should an employer react when an employee dies? This article summarises what employers in Germany should do and what guidance employment law provides in this difficult situation.
Irrespective of any legal assessment, it is important to note that the death of an employee is always also a very tragic event that causes lasting shock to the surviving dependants, but also to the workforce. An employer can communicate condolences by sending a letter of condolence to the employee’s relatives, possibly jointly with the employee’s coworkers. It could also choose to commission a death notice for the employee, if this is appropriate.
Continued payment of salary
If an employee dies, his or her agreed pay is generally only payable up to the time of death, as the employment relationship ends automatically on death. However, it will often be the case that a collective bargaining agreement, a works agreement or the individual employment contract in question contains a provision stating that remuneration for the month of death is still payable in full (and possibly beyond). All payments in excess of the salary earned up to the date of death are non-contributory in social insurance. The wage tax deduction for remuneration paid after the date of death is no longer based on the wage tax deduction characteristics of the deceased, but on those of his or her heirs.
There is no legal obligation for the employer to pay death benefits to the surviving dependants of a deceased employee. However, this type of obligation is often set out in the individual employment contract, a collective bargaining agreement, a works agreement or is accepted company practice. In this case, it is often provided that the allowance is to continue to be paid to the spouse or dependent children for a limited period of time. The death benefit must be distinguished from the salary owed for the month of death for tax purposes. The death benefit is also not subject to social insurance contributions, as this is not salary in the traditional sense.
In the event that the employee would still have been entitled to leave at the time of his or her death, holiday claims should be treated and settled in the same way as if the employment relationship had been terminated by notice. This means that the holiday pay entitlement is calculated on the basis of the holiday entitlement accrued up to the date of death (it ceases to accrue on death).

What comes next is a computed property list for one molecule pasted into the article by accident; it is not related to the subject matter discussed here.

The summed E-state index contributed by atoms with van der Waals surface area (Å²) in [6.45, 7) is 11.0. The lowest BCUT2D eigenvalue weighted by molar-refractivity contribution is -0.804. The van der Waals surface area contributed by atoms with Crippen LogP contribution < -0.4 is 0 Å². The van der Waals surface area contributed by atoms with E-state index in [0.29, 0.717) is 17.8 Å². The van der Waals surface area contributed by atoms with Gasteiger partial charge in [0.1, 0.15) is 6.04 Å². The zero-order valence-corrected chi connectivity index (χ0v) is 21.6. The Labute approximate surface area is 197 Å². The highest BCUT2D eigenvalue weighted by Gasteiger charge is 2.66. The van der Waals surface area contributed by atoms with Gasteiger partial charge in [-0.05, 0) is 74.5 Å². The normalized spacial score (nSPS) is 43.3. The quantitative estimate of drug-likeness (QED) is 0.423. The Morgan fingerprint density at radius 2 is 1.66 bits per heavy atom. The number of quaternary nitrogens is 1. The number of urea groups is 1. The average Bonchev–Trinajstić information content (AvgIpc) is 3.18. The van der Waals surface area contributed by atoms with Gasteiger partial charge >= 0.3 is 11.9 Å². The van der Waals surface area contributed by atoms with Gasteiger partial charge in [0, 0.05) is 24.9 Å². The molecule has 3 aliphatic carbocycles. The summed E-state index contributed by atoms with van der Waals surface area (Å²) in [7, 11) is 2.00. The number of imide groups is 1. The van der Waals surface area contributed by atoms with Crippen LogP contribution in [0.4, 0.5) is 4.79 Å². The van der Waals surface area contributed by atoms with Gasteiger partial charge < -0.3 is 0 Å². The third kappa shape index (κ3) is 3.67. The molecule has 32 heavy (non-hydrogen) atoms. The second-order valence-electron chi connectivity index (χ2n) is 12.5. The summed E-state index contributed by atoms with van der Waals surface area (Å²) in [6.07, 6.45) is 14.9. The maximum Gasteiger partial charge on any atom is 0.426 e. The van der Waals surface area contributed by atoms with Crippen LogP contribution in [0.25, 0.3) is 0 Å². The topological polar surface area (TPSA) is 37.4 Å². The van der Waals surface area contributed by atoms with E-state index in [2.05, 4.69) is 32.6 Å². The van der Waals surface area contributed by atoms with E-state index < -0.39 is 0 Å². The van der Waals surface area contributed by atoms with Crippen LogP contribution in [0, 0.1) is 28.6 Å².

This holiday compensation claim is to be settled on this basis and is inheritable according to a recent decision of the Federal Labour Court (judgement dated 22 January 2019 - 9 AZR 45/16), which followed a decision of the European Court of Justice. As this is a claim of the heirs, any payments are also no longer subject to social security contributions and would be taxable for the deceased employee’s heirs.
Other points to note
The employer should remember to deregister the deceased employee from the social security system and, at an appropriate time, to request the return of any items lent to the employee from his or her heirs. The employer must also hand over to the heirs all objects that belonged to the deceased employee. It should be noted this should only take place after a certificate of inheritance has been presented. In principle, no payments should be made directly to relatives before a certificate of inheritance has been presented. An exception may apply here if a regulation explicitly favours the spouse or dependent children, irrespective of any assessment under inheritance law.
It is thankfully rare that an employment relationship ends because of an employee’s death, but when it does happen, the employer must take a few things into account. Any remuneration to be continued beyond the time of death and any death benefit must be treated distinctly from the pay the employee would have received up to his or her death under social security and wage tax law. Any vacation entitlement that is outstanding must be compensated and the resulting claim is inheritable and payable to the deceased employee’s heirs.
The content of this article is intended to provide a general guide to the subject matter. Specialist advice should be sought about your specific circumstances.